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FortKnox's Journal: Undercut 8

Journal by FortKnox
I've hinted at it a couple times, but ever since September, I've been working on a project at home independently for a company; 'moonlighting' for the IT folks that know the lingo (yes, my consulting company was aware of it. They let people work on independent jobs if they are small enough and low enough in pay that they wouldn't work through the company).

Well, it had been going slowly (I have a wife and kid and work about 2 hours a night), so the company decided to let there in-house .NET guy do it. Finished it in 3 weeks. I had worked on it a bit longer than he did, but he had 8 hours of uninterrupted work time a day and help from nearby friends.

So I'm a bit disappointed, but they have no hard feelings and will pay me the time I worked. I guess I should be happy to get money in time for Christmas and not have to worry about working at home anymore, but I'm still quite upset that not only did I not produce a good enough product, some other dude came and showed me up....
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  • WHO DEY!?

    For once in my life, I'm rooting for the Steelers (to beat the Ravens and give the Bengals the division).

    Bengals to beat Tennessee in the first round, and lose in New England.

  • We still think you are a great programmer! And you derive your self worth from the opinions of people on /. right? ;-) At least they paid you for your time.
  • Indeed (Score:3, Interesting)

    by JMZero (449047) on Monday December 15, 2003 @06:07PM (#7729380) Homepage
    I'm trying very hard to remain angry at .NET.

    Right now, there's lots of things I don't like about it. However, the demos for the next version look much better - lots of new features, and they may have actually made their "Auto-create application" type tools usable this time around.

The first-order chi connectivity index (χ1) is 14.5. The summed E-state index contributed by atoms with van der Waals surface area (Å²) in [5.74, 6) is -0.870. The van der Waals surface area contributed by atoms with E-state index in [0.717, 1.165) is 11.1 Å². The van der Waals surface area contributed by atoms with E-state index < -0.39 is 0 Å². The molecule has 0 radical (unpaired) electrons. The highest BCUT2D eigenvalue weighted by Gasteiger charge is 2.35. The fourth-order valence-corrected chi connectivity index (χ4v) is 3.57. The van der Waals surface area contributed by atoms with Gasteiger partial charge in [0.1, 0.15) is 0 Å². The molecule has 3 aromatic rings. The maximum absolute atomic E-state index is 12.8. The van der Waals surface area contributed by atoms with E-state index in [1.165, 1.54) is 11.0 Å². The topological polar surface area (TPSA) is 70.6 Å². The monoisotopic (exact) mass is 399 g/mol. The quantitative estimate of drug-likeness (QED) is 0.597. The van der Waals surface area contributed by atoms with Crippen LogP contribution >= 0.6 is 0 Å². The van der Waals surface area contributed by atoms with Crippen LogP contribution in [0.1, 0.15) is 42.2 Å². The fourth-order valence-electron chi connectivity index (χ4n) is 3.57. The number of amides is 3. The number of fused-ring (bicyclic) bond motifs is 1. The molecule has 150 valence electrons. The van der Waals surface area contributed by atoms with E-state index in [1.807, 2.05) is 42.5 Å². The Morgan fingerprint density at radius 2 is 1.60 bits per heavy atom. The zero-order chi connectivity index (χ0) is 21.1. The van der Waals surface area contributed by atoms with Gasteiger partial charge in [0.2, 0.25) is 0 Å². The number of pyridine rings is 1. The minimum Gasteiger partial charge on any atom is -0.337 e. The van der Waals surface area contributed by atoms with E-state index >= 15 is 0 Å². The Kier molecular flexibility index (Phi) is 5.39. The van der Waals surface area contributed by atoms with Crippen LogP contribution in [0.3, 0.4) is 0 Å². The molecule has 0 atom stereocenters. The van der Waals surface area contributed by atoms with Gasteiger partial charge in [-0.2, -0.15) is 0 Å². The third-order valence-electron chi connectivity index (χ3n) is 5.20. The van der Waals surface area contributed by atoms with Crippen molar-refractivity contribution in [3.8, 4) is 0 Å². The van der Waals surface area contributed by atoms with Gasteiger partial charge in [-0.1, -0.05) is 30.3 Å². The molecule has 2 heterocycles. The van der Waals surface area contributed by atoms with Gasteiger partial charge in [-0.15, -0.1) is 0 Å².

I'm a decent programmer, but I'm sure that 99% of my work could be done by a real newbie and some fancy tools. I feel programming being eaten away from the bottom - the number of projects that require a skilled programmer is getting smaller.

    I've sat through a lot of generations of MS's RAD tools. While they're still not up to snuff in a lot of ways, they're progressing fast. Could be a lot of bloodletting as lower-level projects are contracted out to puppy.NET.
    • There was an article floating around the net about the dangers of auto-generate tools. I'll put that on the list of things I need to find again someday... :(

      Anyway, the gist of the article was that when creation of a program is abstracted too often/much, developers can no longer do any basic troubleshooting/debugging.

      Why is the window too big or in the wrong place? No idea; smoke and re-gen and maybe that will fix it. This lazy-man's way of "fixing" problems is fine for small things, but what happens when

      • All the auto-generate tools I've ever tried to use have been poor, and always prone to problems like the ones you mention.

        But I also remember a time when third party database products were always buggy so we'd write our own flat files.

        I'm not saying that you'll be able to build all (or even most) applications with this kind of tool anytime soon, but I think they'll work their way into a lot of smaller development projects. MS learns from mistakes and makes things work, though very slowly sometimes.
  • A few years back I was working for an IT consulting firm. We won a contract to build a contingency system for one of the local power companies as a backup in case their Y2K conv ersion project ran over time. The "Contingency Project" (as it was officially called) was essentially a stripped down system designed such that it could be built and in place ASAP. By aggressively cutting features, we ended up with a very lean system that worked very well, and in fact the client was seriously considering keeping it

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